From a press release – Attorney General Bob Ferguson today announced that in order to avoid a lawsuit from his office, seven large, corporate fast-food chains will immediately end a nationwide practice that restricts worker mobility and decreases competition for labor by preventing workers from moving among the chains’ franchise locations. The companies will no longer enforce provisions included in franchise agreements that stop workers from moving to potentially better positions and wages, and will remove the language from current and future contracts.
Economists believe that practices that decrease competition, like the “no-poach” language that Ferguson urged these companies to remove, lead to wage stagnation.
A September 2017 article in the New York Times titled “Why Aren’t Paychecks Growing? A Burger-Joint Clause Offers a Clue,” focused on the downward pressure no-poach agreements among fast-food franchises place on wages.
Earlier this year, Ferguson’s Antitrust Division launched an investigation into these so-called “no-poach” clauses in fast-food chains. No-poach provisions appear in lengthy franchise agreements that owners of fast-food franchises sign with corporate headquarters. Employees are often unaware the provisions exist. In effect, the provisions prohibit employees from moving among restaurants of the same corporate chain – for example, prohibiting one Carl’s Jr. employee from accepting employment from another Carl’s Jr. franchise location for higher pay.
According to economists, no-poach provisions decrease competition, reduce opportunities for low-wage workers and stagnate wages, in violation of the antitrust provisions in the state Consumer Protection Act. The state Consumer Protection Act prohibits “unreasonable restraints of trade,” which applies as much to the labor market as it does to the burger market. Because employees cannot move to another location within their corporate brand, their current location may have less incentive to give them raises. This practice harms workers not just in Washington state, but nationally.
Ferguson negotiated legally binding agreements, known as assurances of discontinuance, whereby these corporations would agree to end these restrictions on workers nationwide in order to avoid a lawsuit from the Washington State Attorney General’s Office.
The seven fast-food chains agreed to stop this practice not only at their over 500 Washington locations, but nationally. Tens of thousands of low-wage employees will be affected across the United States at more than 25,000 locations.
“Companies must compete for workers just like they compete for customers,” said Ferguson. “They cannot manipulate the market to keep wages low. My goal is to unrig a system that suppresses wages in the fast food industry.”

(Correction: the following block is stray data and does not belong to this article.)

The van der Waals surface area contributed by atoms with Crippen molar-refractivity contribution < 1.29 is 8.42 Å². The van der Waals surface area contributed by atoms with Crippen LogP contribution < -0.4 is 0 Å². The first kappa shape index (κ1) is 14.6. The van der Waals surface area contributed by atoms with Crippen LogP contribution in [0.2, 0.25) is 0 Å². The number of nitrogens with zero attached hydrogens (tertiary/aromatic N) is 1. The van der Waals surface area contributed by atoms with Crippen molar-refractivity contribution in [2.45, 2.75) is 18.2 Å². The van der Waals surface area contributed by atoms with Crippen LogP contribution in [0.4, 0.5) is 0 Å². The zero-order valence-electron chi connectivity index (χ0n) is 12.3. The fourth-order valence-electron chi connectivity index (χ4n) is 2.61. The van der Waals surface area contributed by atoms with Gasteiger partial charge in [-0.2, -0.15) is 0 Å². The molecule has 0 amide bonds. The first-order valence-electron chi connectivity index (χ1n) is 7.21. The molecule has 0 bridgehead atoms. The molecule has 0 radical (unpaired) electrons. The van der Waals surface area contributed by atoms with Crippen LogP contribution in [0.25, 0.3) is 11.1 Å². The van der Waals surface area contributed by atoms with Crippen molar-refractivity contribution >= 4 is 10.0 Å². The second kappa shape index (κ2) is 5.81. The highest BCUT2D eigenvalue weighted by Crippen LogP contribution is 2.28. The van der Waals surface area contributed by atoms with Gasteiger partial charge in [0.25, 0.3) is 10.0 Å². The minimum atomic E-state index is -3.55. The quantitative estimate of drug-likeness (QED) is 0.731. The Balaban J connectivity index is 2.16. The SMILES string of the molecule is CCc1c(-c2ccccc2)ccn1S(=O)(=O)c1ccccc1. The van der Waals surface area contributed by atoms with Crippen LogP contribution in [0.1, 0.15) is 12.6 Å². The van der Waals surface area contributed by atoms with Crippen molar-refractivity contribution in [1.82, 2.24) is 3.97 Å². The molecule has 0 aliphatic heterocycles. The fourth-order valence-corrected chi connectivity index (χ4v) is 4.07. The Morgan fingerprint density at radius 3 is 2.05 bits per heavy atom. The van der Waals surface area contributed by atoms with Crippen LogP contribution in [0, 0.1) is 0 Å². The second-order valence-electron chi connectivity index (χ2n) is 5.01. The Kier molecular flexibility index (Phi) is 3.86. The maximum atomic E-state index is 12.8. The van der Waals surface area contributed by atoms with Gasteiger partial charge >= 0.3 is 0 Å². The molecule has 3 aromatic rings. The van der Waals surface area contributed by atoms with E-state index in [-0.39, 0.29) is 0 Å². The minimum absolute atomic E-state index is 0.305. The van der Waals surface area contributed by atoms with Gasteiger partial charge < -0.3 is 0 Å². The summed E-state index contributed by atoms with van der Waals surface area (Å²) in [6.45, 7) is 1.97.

The following companies agreed to end the practice:
- Arby’s (57 Washington locations, estimated 3,283 locations nationwide),
- Auntie Anne’s (28 Washington locations, estimated 1,229 locations nationwide),
- Buffalo Wild Wings (16 Washington locations, estimated 1,214 locations nationwide),
- Carl’s Jr. (33 Washington locations, estimated 1,168 locations nationwide),
- Cinnabon (25 Washington locations, estimated 836 locations nationwide),
- Jimmy John’s (127 Washington locations, estimated 2,774 locations nationwide), and
- McDonald’s (271 Washington locations, estimated 16,193 locations nationwide).
As a result of the assurances of discontinuance, filed in King County Superior Court, the franchisors are now legally obligated to stop including no-poach language in their new agreements and must remove any no-poach provisions in existing franchise agreements on a national scale.
Arby’s, Auntie Anne’s, Buffalo Wild Wings, Carl’s Jr., Cinnabon and Jimmy John’s must amend all Washington state locations’ contracts to remove the no-poach language within 120 days. For the other 49 states, Puerto Rico and Washington D.C., the companies must update existing franchise agreements as the contracts come up for renewal. While this process takes place, the chains may not enforce the existing provisions. Additionally, the chains must notify all franchisees, or independent franchise owners, of the requirements under the assurance of discontinuance.
Unlike the other six franchises, McDonald’s previously announced that it would no longer enforce no-poach clauses found in its franchise agreements, and announced it would no longer include these clauses in contracts with new franchises. Ferguson’s assurance of discontinuance makes that commitment legally binding. Moreover, this legally binding agreement requires McDonald’s to remove no-poach language in its contracts with Washington state locations within 60 days.
If any of the seven fast-food chains violate any of the terms, the company will be subject to civil penalties.
All seven companies cooperated in Ferguson’s investigation. Ferguson is investigating other corporate chains that utilize no-poach agreements and expects that more fast-food corporations will agree to remove any current and future no-poach provisions from their contracts. If other companies do not remove their no-poach provisions, Ferguson is prepared to file lawsuits.